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Please note that this tutorial is taken from a question asked about MCSUM divergences on the Traders-Talk forum in November of 2011. The complete post, along with the thread itself, can be found in its entirety by clicking the following link -

The McClellan Summation Index measures the difference between two exponential moving averages that follow the directional cumulative trend of the NYSE advance/decline line. The shorter term 10% Trend measurement of the NYAD line is represented by a 19 day EMA, while the intermediate term 5% Trend measurement is a 39 day EMA. If we take away the raw data of the NYAD line itself, and looked at just the travel of these two EMA's themselves, it would look like this:

As notated on the chart, the spread of these same "Trendlines" represents the amount of energy (money, liquidity) moving in to or out of the market, as measured by the cumulative A/D data, at any given point time. The wider the spread between the two EMA's, the more dynamic the flow of this same money flow component. This is the same conceptual application that one uses to measure the trend strength of a simple price pattern structure as well. Now although this smoothing effect between the two time period trends is nice to know, it doesn't really tell you the speed in which these two EMA"s are moving independently in relation to the A/D line, no less, their interplay between the two. This is where the McClellan Summation Index comes into play. With the use of its sister tool, the McClellan Oscillator, this indicator is then able to give you a visual way to understand both of these EMA dynamics as shown with the next chart:

The first and foremost understanding of this tool is that it measures the distance between the two EMA's discussed earlier. When the two EMA's cross each other, this is where the zero line resides on this oscillator. I have highlighted two recent crossovers on the chart in yellow as examples. So just on a cursory view of this tool, one can always know the position of any cumulative breadth or volume data, and its trend spread, which then allows the knowledge of whether the underlying flow of money is either expanding, contracting, or showing a change in direction on an intermediate term trending basis. This is probably the most important piece of information that any trader, of any time frame, can have and know. For with this knowledge, you're already aware of what your odds will be of a successful trade (before going in) if one either goes with (or against) this same wave of expansion (or contraction) of liquidity...which is the absolute determining factor of which direction prices are likely to move as a result of this same stimulus (or lack there of).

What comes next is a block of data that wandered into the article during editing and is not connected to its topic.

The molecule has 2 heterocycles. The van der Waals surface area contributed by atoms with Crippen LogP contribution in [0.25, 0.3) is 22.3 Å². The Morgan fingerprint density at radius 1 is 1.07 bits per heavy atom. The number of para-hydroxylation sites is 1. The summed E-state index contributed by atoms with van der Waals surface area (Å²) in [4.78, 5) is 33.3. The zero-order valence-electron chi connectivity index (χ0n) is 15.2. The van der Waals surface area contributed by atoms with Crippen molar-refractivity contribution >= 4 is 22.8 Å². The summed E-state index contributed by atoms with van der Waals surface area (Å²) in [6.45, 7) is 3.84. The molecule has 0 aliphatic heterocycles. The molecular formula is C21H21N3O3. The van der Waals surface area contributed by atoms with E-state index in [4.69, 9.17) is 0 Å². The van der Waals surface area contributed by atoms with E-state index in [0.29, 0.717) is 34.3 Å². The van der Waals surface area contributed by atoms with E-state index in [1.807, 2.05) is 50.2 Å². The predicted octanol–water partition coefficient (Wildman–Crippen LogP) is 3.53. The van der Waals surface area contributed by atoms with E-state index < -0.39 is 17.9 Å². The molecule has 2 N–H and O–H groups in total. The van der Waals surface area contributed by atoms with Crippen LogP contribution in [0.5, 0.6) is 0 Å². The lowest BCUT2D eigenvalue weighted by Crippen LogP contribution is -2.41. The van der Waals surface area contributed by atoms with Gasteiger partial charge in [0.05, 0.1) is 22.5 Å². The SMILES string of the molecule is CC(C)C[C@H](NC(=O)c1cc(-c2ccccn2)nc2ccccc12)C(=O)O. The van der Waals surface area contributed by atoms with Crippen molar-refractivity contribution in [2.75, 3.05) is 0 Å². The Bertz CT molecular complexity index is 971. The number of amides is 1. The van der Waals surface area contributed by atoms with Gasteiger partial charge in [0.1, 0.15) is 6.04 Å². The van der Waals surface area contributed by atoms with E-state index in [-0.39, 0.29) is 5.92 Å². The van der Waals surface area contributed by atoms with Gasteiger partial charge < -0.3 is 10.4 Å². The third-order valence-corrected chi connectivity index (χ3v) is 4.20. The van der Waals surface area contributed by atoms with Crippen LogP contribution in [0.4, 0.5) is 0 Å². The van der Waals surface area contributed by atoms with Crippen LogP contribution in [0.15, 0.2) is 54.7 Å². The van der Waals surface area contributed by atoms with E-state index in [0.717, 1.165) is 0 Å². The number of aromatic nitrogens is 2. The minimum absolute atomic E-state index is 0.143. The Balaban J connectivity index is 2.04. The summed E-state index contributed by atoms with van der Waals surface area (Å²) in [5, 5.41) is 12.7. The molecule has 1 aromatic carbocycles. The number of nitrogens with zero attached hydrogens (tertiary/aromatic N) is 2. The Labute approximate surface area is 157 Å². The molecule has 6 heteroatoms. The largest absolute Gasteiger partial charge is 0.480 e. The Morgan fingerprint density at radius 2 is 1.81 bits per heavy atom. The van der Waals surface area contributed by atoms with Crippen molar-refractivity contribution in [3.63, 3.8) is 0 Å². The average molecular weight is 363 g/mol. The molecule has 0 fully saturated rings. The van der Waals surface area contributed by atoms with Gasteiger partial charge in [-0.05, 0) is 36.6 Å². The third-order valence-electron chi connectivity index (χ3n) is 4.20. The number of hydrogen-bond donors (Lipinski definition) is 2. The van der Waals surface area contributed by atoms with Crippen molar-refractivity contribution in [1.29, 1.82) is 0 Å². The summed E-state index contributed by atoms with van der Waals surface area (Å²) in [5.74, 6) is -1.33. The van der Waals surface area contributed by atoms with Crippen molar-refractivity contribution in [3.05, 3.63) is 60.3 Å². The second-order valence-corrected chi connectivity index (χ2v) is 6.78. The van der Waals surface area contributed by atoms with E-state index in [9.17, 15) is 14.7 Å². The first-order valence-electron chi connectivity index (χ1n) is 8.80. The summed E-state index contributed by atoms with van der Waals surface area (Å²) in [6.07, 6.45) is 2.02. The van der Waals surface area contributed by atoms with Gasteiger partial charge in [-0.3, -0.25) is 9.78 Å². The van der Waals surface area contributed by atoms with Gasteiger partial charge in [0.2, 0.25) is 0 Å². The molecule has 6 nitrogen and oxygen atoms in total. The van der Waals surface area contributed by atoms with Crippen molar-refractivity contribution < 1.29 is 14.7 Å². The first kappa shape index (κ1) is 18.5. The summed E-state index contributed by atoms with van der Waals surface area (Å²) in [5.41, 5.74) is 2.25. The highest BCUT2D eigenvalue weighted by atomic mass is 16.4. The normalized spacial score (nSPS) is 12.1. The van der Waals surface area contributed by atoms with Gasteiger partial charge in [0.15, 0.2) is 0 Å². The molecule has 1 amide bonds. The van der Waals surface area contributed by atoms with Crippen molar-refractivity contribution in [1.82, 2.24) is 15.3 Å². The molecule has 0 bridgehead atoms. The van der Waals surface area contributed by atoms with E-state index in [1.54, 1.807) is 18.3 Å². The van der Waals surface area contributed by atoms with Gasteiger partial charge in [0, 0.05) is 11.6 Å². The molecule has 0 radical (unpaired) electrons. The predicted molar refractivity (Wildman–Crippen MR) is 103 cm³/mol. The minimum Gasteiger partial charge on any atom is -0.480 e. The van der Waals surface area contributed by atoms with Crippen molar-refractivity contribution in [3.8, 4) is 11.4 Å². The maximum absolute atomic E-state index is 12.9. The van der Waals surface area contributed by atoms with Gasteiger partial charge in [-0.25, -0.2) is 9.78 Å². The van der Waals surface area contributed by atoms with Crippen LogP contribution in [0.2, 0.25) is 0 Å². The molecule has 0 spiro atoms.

The other visual you can take from this is that the individual postings themselves represent the daily readings of the McClellan Oscillator. Since this oscillator measures the speed in which money is either moving in or out of the market on a short term trending basis, the further the post expansions, the more control one side has over the other on this same trending basis (buyers to sellers, sellers to buyers). Therefore, the further the distance between one daily posting and the other, the more dynamic the buying or selling on that particular trading day. This would also mean, the more congested the postings might be, the more indecision there is between these two sides of investment opinion.

Lastly, since breadth (or money) leads the direction of price itself, we can then use the EMA components that make up the McClellan Summation Index as a proxy as to the strength or weakness that accompanies each price structure as shown in chart 3 below:

The simple way to look at this is that as long as the directional trend of money supports the direction of price, the trend remains intact. If you have divergences, then you can eventually expect a change in this same trend. Some divergences occur as Type 1 where this A/D component makes a lower high, but prices go on into new territory without the benefit of this same money flow component. These are almost always "terminal" events to the larger price structure overall. But there is also Type 2 divergences where the A/D line moves to higher highs, while prices fail to do so. Divergences like these, the same as we had back in July, are almost always "correctional" points in this same structural pattern. So far, this is exactly what we've had to work with over the last several months.

So to answer your question about divergences, in a general sense, we can have many before a change in direction is triggered. Much of this really depends on how much energy is being used and applied, and then whether or not there's anything left to use when the tank gets close to being empty. Right now, with monetary policy around the globe giving us levels of liquidity never seen before in history, it's not likely that we're going to see Type 1 divergence between the NYSE advance/decline line and the New York composite index for an extended period of time. And based on the fact that there's never been a time since 1926 when we haven't seen Type 1 divergence first before a bear market began, increases the odds that until we do, the longer term trend will continue to remain up overall.

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